No Benefit From Cooling in Pediatric Cardiac Arrest

Jim Kling

April 27, 2015

SAN DIEGO — In children who experienced out-of-hospital cardiac arrest, survival and cognitive outcomes are not significantly better with therapeutic hypothermia than with normothermia, according to new research presented here at the Pediatric Academic Societies 2015 Annual Meeting.

Therapeutic hypothermia is recommended for infants with brain injury caused by a lack of oxygen at birth and for adults who have experienced cardiac arrest.

But no studies have looked specifically at the therapy in children who experience cardiac arrest. And, according to the American Heart Association, there are more than 6000 such cases annually in the United States.

Adult guidelines were developed on the basis of two studies that showed the therapeutic benefit of hypothermia in adults who experienced cardiac arrest (N Engl J Med. 2002;346:549-556 and 2002;346:557-563). However, a more recent study showed no therapeutic benefit of hypothermia (N Engl J Med. 2013;369:2197-2206).

In the 2013 study, the use of fever-prevention strategies might have eliminated the difference between therapeutic hypothermia and normothermia; in the 2002 studies, there was no fever control.

"What we did in kids was similar to the 2013 trial, and we couldn't show a difference," said Frank Moler, MD, from the University of Michigan at Ann Arbor. The study results were published online in the New England Journal of Medicine to coincide with their presentation.

Dr Moler and his team evaluated 295 young people who had been admitted to a children's hospital after cardiac arrest. The children had chest compressions for at least 2 minutes and were dependent on mechanical ventilation. Patients whose cardiac arrest was the result of trauma were excluded from the analysis.

Cooling Blankets

All patients were pharmacologically paralyzed and sedated during the 120-hour treatment period. Physicians used cooling blankets to maintain body temperatures at 89.6 to 93.2 °F for the 155 patients randomized to the hypothermia group and at 96.8 to 99.5 °F for the 140 patients randomized to the normothermia group. In the hypothermia group, temperatures were kept low for 2 days, slowly returned to normal over a period of at least 16 hours, and maintained in the normal range until the end of the treatment period.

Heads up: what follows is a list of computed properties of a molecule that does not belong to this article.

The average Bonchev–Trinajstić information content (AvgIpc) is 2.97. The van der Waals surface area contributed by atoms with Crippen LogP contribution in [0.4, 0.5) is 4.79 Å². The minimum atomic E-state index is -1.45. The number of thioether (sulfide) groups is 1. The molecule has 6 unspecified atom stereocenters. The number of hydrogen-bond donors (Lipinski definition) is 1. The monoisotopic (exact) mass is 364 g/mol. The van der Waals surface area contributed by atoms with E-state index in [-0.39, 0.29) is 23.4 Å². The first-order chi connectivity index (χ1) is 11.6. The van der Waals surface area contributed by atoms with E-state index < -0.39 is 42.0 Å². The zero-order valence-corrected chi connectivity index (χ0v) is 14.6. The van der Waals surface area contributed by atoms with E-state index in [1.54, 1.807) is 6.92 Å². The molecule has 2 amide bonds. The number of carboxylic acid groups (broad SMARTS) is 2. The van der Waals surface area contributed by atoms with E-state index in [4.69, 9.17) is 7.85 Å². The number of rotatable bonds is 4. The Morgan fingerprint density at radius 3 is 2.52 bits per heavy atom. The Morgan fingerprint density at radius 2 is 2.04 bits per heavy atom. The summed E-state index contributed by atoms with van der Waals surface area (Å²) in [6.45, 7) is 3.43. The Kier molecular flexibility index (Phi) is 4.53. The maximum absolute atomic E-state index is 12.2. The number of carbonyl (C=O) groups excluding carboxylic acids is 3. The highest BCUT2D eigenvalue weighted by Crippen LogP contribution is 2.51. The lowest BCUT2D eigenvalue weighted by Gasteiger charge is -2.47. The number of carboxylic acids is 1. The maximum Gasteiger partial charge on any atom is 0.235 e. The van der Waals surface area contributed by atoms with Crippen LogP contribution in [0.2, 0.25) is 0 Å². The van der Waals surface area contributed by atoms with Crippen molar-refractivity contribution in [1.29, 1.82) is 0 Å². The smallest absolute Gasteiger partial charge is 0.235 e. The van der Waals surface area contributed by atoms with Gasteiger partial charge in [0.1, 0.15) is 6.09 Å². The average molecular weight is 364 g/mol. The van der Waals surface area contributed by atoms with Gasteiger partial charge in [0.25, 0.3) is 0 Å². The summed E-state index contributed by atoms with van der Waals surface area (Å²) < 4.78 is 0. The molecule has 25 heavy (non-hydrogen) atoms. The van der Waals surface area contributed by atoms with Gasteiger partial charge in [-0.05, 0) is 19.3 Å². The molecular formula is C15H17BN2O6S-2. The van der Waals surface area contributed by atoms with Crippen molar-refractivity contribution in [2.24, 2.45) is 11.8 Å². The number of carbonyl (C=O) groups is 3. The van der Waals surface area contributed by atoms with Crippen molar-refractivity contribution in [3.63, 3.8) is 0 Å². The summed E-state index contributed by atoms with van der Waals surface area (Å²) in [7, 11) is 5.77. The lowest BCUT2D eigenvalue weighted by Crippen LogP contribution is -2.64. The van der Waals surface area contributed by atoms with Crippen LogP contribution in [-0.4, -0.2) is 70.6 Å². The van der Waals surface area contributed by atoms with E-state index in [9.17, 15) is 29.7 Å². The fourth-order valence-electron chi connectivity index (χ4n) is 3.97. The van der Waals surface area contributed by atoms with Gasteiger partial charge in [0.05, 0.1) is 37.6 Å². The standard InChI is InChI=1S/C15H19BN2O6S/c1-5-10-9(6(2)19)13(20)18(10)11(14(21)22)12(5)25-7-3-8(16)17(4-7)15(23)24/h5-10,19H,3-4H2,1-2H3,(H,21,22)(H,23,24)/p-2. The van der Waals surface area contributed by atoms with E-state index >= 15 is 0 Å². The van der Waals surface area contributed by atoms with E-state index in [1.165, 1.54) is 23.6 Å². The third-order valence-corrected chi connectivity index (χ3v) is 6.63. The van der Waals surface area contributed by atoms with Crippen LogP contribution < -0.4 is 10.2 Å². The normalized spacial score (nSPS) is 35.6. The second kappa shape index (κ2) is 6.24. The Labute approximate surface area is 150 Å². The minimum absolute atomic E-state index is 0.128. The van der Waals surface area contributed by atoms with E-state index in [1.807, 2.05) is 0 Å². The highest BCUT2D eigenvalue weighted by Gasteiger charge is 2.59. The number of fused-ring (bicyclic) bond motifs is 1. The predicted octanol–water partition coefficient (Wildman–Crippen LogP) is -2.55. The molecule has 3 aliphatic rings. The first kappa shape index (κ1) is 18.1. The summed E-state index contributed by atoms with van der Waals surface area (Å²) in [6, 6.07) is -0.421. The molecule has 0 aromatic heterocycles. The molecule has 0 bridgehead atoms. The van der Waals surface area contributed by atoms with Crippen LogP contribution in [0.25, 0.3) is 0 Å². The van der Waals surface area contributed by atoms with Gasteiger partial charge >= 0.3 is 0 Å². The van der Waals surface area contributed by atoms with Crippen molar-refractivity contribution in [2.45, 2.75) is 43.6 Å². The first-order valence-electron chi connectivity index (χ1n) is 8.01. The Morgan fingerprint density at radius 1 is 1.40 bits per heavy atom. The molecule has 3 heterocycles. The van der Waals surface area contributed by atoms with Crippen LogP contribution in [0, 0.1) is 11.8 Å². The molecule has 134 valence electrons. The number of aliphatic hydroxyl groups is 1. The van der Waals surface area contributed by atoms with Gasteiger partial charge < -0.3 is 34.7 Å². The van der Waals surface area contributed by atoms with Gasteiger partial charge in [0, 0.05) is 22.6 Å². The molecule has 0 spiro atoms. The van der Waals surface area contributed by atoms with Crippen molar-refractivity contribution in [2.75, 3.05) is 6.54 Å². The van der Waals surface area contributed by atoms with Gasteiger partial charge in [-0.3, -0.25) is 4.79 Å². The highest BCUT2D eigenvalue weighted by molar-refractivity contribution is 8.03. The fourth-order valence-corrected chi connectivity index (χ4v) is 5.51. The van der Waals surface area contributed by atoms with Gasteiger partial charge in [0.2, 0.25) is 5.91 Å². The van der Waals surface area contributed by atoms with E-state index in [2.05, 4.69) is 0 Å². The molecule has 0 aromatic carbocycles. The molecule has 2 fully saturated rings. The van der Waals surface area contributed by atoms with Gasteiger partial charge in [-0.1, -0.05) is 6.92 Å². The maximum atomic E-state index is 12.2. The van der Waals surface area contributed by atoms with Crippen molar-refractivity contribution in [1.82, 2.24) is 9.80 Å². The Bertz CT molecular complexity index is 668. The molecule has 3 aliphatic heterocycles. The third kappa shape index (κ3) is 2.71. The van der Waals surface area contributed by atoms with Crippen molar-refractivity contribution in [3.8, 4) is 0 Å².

At 1 year, the difference in survival between the hypothermia and normothermia groups was not significant (38% vs 29%; relative likelihood, 1.29; 95% confidence interval [CI], 0.93 - 1.79; P = .13).

Survival with good neurobehavioral outcome — the primary end point — was assessed with the Vineland Adaptive Behavior Scales, second edition (VABS-II). A VABS-II score of 70 or higher (on a scale of 20 to 160) indicated a good neurobehavioral outcome.

At 1 year, the difference in the proportion of patients with a VABS-II score of at least 70 between the hypothermia and normothermia groups was not significant (20% vs 12%; relative likelihood, 1.54; 95% CI, 0.86-2.76; P = .14).

"I'm surprised by the results showing no difference between the two groups," said Kanwaljeet Anand, MD, from the University of Tennessee Health Sciences Center in Memphis, who attended the presentation.

Nevertheless, he took heart in the data. "There does seem to be a trend toward a benefit of hypothermia consistent with what we see in newborns and in adults," he told Medscape Medical News.

It is possible that fever control in the normothermia group made it harder to detect a statistically significant prevention of death or neurologic injury. "You lose signal-to-noise ratio and make it more difficult to show a therapeutic effect," Dr Anand explained. If the sample size had been larger, "we may have seen a positive result."

Dr Anand said he hopes to see secondary analyses that will pinpoint specific populations that could benefit from hypothermia. "This is the only thing we have available to treat children with cardiac arrest," he lamented.

The International Liaison Committee on Resuscitation is expected to update its treatment guidelines for cardiac arrest at the end of this year. Dr Moler, who has no involvement with the committee, predicted that the recommendations will suggest that both normothermia and hypothermia are viable treatment strategies.

Normothermia therapy is at least as challenging to maintain as hypothermia, because patients at normal temperature are more likely to shiver, which affects body temperature, according to Dr Moler.

The choice might come down to the individual patient. Either way, "you can't do nothing," he pointed out. "You have to sedate them and paralyze them and put them on cooling equipment to keep their temperature under control."

This study was funded by the National Heart, Lung, and Blood Institute. Dr Moler and Dr Anand have disclosed no relevant financial relationships.

Pediatric Academic Societies (PAS) 2015 Annual Meeting: Abstract 1360.5. Presented April 25, 2015.

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